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Our Approach to Ending Preventable Deaths

The health and well-being of women and children lies at the core of Project HOPE’s programs.  Since our founding, we have witnessed the life-changing impact of both increasing access to trained health care workers and improving the quality of care delivered for women, children and families living in underserved and vulnerable communities. Our commitment is to continually develop innovative programs and instill best practices that help reverse these staggering trends reported by the World Health Organization, in which:

Every day another 15,000 children under the age of 5 die and over 800 women die from consequences of pregnancy and childbirth. 

What drives us to do more? Many of these deaths are preventable.

Project HOPE’s reproductive, maternal, neonatal and child health programs improve the quality of care and the continuum of care from facility to community. We use strategies that harness the potential and strengthen the capacity of communities and the health workforce for both prevention and treatment. We improve the systems for teaching mothers, families, and caregivers about reproductive health, prenatal care, how to keep infants and children healthy, and when to seek care at a health facility.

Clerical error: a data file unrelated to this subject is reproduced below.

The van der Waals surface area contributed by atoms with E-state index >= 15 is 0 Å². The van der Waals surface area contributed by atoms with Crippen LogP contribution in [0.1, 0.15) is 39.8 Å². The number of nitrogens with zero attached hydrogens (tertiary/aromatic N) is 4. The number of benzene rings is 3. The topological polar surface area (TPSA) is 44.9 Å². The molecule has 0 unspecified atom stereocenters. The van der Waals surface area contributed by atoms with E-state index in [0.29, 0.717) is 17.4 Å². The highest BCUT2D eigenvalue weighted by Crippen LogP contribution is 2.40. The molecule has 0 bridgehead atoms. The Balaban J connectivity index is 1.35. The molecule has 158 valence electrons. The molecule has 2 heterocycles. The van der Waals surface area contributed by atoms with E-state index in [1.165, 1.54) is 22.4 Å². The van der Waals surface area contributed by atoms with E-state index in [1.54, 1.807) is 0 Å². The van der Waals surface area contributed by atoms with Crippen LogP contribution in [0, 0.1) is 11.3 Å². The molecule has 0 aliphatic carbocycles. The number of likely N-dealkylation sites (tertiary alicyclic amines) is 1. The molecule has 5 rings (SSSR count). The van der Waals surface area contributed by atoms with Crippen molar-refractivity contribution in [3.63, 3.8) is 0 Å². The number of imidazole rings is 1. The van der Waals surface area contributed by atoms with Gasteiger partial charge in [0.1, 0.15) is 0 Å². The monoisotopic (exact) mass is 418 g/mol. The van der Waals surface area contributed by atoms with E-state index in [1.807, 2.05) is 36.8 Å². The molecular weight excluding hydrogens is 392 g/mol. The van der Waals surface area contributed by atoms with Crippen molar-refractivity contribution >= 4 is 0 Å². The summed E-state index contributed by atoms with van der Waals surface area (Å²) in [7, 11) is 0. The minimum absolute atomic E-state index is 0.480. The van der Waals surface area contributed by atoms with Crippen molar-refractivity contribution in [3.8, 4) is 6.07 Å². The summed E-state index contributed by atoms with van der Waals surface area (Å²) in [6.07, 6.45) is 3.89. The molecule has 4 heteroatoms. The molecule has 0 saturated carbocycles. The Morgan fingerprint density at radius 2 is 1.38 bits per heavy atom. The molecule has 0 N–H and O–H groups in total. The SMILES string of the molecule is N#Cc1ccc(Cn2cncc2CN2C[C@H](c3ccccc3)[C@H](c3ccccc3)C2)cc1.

Most importantly, we focus on enabling a legacy of ongoing care that can help save lives today and into the future.

Protecting the First Day -- and First Year -- of Life

We know that the most dangerous day for a baby born in a poverty zone is the first day of life. And as they grow, the threats mount. Almost half of newborn deaths occur in the first 28 days. Many fall victim to pneumonia, diarrhea, parasites, lung problems or malnutrition. They die because there's no trained midwife or nurse. They die because there's no emergency care. For mother’s, the challenges are no less fatal.

Here's What We Do:

Pregnancy

The risk begins here. Moms are weakened from malnourishment and struggle with illness from lack of medical attention. A healthy pregnancy? It's almost impossible. We work to change that.

HOPE Programs Provide:

  • Equipment for High-risk Pregnancy Screenings
  • Prenatal Care
  • Midwife Training

Birth

No trained midwife. No nurse. No medicine. Not even a birthing center. That's the situation for moms in poverty zones when they're giving birth. Their lives and their newborns are in grave danger. It doesn't have to be that way.

HOPE Provides Training for:

  • Skilled Birth Attendants
  • Safe and Clean Deliveries
  • Kangaroo Mother Care

24 Hours

Within 24 hours, babies in poverty zones are at risk. Low birth weight from malnutrition weakens them, while lack of sanitation and poor hygiene leaves them vulnerable to infection and parasites. We work to protect these precious newborns.

We Provide Training and Supplies for:

  • Helping Babies Breathe / Essential Newborn Care
  • Emergency Care